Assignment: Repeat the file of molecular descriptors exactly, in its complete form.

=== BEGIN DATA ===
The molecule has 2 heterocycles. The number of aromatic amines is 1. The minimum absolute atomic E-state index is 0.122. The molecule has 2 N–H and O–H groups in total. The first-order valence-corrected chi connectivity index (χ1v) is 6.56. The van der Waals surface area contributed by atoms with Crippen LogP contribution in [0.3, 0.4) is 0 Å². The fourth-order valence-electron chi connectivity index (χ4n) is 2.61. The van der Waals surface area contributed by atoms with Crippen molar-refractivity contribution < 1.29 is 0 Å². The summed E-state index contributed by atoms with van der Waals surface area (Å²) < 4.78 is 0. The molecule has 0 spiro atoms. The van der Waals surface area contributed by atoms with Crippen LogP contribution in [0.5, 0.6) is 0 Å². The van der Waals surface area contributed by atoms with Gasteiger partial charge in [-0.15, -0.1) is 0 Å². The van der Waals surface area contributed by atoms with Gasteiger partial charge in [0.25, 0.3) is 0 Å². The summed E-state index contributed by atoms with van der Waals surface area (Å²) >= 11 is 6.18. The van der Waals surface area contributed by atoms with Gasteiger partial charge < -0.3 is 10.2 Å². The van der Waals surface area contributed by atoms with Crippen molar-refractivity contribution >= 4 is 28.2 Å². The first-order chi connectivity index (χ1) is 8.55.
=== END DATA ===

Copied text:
The molecule has 2 heterocycles. The number of aromatic amines is 1. The minimum absolute atomic E-state index is 0.122. The molecule has 2 N–H and O–H groups in total. The first-order valence-corrected chi connectivity index (χ1v) is 6.56. The van der Waals surface area contributed by atoms with Crippen LogP contribution in [0.3, 0.4) is 0 Å². The fourth-order valence-electron chi connectivity index (χ4n) is 2.61. The van der Waals surface area contributed by atoms with Crippen molar-refractivity contribution < 1.29 is 0 Å². The summed E-state index contributed by atoms with van der Waals surface area (Å²) < 4.78 is 0. The molecule has 0 spiro atoms. The van der Waals surface area contributed by atoms with Crippen LogP contribution in [0.5, 0.6) is 0 Å². The van der Waals surface area contributed by atoms with Gasteiger partial charge in [-0.15, -0.1) is 0 Å². The van der Waals surface area contributed by atoms with Gasteiger partial charge in [0.25, 0.3) is 0 Å². The summed E-state index contributed by atoms with van der Waals surface area (Å²) >= 11 is 6.18. The van der Waals surface area contributed by atoms with Gasteiger partial charge < -0.3 is 10.2 Å². The van der Waals surface area contributed by atoms with Crippen molar-refractivity contribution >= 4 is 28.2 Å². The first-order chi connectivity index (χ1) is 8.55.